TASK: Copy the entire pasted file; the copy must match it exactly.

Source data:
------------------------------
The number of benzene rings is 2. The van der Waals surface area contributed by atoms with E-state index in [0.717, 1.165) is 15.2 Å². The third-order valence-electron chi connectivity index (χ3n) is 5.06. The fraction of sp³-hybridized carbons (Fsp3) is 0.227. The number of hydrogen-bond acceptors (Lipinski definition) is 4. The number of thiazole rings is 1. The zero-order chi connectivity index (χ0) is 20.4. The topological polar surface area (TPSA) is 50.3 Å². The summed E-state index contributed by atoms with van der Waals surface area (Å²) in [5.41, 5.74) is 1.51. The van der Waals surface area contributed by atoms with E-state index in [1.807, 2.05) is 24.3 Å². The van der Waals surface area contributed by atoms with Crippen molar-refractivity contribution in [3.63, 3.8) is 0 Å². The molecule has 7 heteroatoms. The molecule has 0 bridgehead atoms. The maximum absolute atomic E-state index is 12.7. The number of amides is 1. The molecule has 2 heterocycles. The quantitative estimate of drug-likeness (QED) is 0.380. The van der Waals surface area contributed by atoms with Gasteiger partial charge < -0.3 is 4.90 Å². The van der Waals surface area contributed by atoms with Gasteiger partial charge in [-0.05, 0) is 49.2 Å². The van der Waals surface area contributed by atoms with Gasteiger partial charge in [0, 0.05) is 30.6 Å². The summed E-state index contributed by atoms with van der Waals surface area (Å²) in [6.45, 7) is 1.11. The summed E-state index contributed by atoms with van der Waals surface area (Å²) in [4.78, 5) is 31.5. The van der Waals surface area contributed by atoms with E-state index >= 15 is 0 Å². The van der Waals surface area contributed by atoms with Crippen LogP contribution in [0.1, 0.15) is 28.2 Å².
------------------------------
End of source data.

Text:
The number of benzene rings is 2. The van der Waals surface area contributed by atoms with E-state index in [0.717, 1.165) is 15.2 Å². The third-order valence-electron chi connectivity index (χ3n) is 5.06. The fraction of sp³-hybridized carbons (Fsp3) is 0.227. The number of hydrogen-bond acceptors (Lipinski definition) is 4. The number of thiazole rings is 1. The zero-order chi connectivity index (χ0) is 20.4. The topological polar surface area (TPSA) is 50.3 Å². The summed E-state index contributed by atoms with van der Waals surface area (Å²) in [5.41, 5.74) is 1.51. The van der Waals surface area contributed by atoms with E-state index in [1.807, 2.05) is 24.3 Å². The van der Waals surface area contributed by atoms with Crippen molar-refractivity contribution in [3.63, 3.8) is 0 Å². The molecule has 7 heteroatoms. The molecule has 0 bridgehead atoms. The maximum absolute atomic E-state index is 12.7. The number of amides is 1. The molecule has 2 heterocycles. The quantitative estimate of drug-likeness (QED) is 0.380. The van der Waals surface area contributed by atoms with Gasteiger partial charge < -0.3 is 4.90 Å². The van der Waals surface area contributed by atoms with Gasteiger partial charge in [-0.05, 0) is 49.2 Å². The van der Waals surface area contributed by atoms with Gasteiger partial charge in [0, 0.05) is 30.6 Å². The summed E-state index contributed by atoms with van der Waals surface area (Å²) in [6.45, 7) is 1.11. The summed E-state index contributed by atoms with van der Waals surface area (Å²) in [4.78, 5) is 31.5. The van der Waals surface area contributed by atoms with E-state index >= 15 is 0 Å². The van der Waals surface area contributed by atoms with Crippen LogP contribution in [0.1, 0.15) is 28.2 Å².